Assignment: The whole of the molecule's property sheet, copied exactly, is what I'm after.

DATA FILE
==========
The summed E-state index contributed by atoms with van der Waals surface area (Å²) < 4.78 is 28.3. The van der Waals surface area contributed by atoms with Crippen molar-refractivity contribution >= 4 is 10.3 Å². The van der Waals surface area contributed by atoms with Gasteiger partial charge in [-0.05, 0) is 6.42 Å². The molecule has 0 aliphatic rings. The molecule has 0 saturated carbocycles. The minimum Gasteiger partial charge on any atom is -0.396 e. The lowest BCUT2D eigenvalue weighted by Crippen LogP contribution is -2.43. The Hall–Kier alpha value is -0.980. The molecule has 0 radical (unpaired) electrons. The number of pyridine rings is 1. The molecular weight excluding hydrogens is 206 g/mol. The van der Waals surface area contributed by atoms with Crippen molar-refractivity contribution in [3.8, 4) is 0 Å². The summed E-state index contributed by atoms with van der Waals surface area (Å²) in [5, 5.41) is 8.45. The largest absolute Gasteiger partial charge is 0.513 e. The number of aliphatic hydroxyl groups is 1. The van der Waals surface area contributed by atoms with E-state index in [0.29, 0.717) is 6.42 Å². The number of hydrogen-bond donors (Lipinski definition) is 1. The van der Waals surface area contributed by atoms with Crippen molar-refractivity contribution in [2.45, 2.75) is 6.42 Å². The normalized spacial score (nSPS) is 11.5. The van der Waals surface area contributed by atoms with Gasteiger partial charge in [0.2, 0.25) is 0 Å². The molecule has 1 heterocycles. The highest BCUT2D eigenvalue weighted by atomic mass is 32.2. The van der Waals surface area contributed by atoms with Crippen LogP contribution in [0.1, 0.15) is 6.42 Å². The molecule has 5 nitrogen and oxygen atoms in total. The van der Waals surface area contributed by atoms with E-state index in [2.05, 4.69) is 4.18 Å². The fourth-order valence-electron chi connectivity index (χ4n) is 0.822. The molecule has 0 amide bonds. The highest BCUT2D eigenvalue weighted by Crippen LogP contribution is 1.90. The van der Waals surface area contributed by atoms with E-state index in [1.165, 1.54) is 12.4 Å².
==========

The summed E-state index contributed by atoms with van der Waals surface area (Å²) < 4.78 is 28.3. The van der Waals surface area contributed by atoms with Crippen molar-refractivity contribution >= 4 is 10.3 Å². The van der Waals surface area contributed by atoms with Gasteiger partial charge in [-0.05, 0) is 6.42 Å². The molecule has 0 aliphatic rings. The molecule has 0 saturated carbocycles. The minimum Gasteiger partial charge on any atom is -0.396 e. The lowest BCUT2D eigenvalue weighted by Crippen LogP contribution is -2.43. The Hall–Kier alpha value is -0.980. The molecule has 0 radical (unpaired) electrons. The number of pyridine rings is 1. The molecular weight excluding hydrogens is 206 g/mol. The van der Waals surface area contributed by atoms with Crippen molar-refractivity contribution in [3.8, 4) is 0 Å². The summed E-state index contributed by atoms with van der Waals surface area (Å²) in [5, 5.41) is 8.45. The largest absolute Gasteiger partial charge is 0.513 e. The number of aliphatic hydroxyl groups is 1. The van der Waals surface area contributed by atoms with E-state index in [0.29, 0.717) is 6.42 Å². The number of hydrogen-bond donors (Lipinski definition) is 1. The van der Waals surface area contributed by atoms with Crippen molar-refractivity contribution in [2.45, 2.75) is 6.42 Å². The normalized spacial score (nSPS) is 11.5. The van der Waals surface area contributed by atoms with Gasteiger partial charge in [0.2, 0.25) is 0 Å². The molecule has 1 heterocycles. The highest BCUT2D eigenvalue weighted by atomic mass is 32.2. The van der Waals surface area contributed by atoms with Crippen LogP contribution in [0.1, 0.15) is 6.42 Å². The molecule has 5 nitrogen and oxygen atoms in total. The van der Waals surface area contributed by atoms with E-state index in [2.05, 4.69) is 4.18 Å². The fourth-order valence-electron chi connectivity index (χ4n) is 0.822. The molecule has 0 amide bonds. The highest BCUT2D eigenvalue weighted by Crippen LogP contribution is 1.90. The van der Waals surface area contributed by atoms with E-state index in [1.165, 1.54) is 12.4 Å².